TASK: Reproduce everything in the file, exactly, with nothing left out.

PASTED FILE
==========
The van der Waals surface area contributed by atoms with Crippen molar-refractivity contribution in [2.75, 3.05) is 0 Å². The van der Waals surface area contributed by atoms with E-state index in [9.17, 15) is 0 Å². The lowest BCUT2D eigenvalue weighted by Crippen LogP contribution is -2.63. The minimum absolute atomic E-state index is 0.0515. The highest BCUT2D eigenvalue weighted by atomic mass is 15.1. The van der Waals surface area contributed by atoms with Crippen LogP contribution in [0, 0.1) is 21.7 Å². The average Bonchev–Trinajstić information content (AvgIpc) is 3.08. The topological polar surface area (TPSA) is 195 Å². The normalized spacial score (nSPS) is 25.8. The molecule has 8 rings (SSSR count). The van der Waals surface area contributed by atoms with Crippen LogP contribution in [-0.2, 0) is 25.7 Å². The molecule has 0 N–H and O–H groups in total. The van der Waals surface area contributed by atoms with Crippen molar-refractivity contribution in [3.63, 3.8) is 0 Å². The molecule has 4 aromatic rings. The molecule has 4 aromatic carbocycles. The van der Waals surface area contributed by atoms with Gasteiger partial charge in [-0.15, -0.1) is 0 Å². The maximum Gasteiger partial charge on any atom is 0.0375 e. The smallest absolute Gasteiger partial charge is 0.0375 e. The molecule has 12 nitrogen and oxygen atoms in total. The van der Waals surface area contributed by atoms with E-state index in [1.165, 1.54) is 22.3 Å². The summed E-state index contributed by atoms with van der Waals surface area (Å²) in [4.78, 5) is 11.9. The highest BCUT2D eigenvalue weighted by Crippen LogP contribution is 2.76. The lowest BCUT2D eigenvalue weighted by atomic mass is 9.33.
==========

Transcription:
The van der Waals surface area contributed by atoms with Crippen molar-refractivity contribution in [2.75, 3.05) is 0 Å². The van der Waals surface area contributed by atoms with E-state index in [9.17, 15) is 0 Å². The lowest BCUT2D eigenvalue weighted by Crippen LogP contribution is -2.63. The minimum absolute atomic E-state index is 0.0515. The highest BCUT2D eigenvalue weighted by atomic mass is 15.1. The van der Waals surface area contributed by atoms with Crippen LogP contribution in [0, 0.1) is 21.7 Å². The average Bonchev–Trinajstić information content (AvgIpc) is 3.08. The topological polar surface area (TPSA) is 195 Å². The normalized spacial score (nSPS) is 25.8. The molecule has 8 rings (SSSR count). The van der Waals surface area contributed by atoms with Crippen LogP contribution in [-0.2, 0) is 25.7 Å². The molecule has 0 N–H and O–H groups in total. The van der Waals surface area contributed by atoms with Crippen molar-refractivity contribution in [3.63, 3.8) is 0 Å². The molecule has 4 aromatic rings. The molecule has 4 aromatic carbocycles. The van der Waals surface area contributed by atoms with Gasteiger partial charge in [-0.15, -0.1) is 0 Å². The maximum Gasteiger partial charge on any atom is 0.0375 e. The smallest absolute Gasteiger partial charge is 0.0375 e. The molecule has 12 nitrogen and oxygen atoms in total. The van der Waals surface area contributed by atoms with E-state index in [1.165, 1.54) is 22.3 Å². The summed E-state index contributed by atoms with van der Waals surface area (Å²) in [4.78, 5) is 11.9. The highest BCUT2D eigenvalue weighted by Crippen LogP contribution is 2.76. The lowest BCUT2D eigenvalue weighted by atomic mass is 9.33.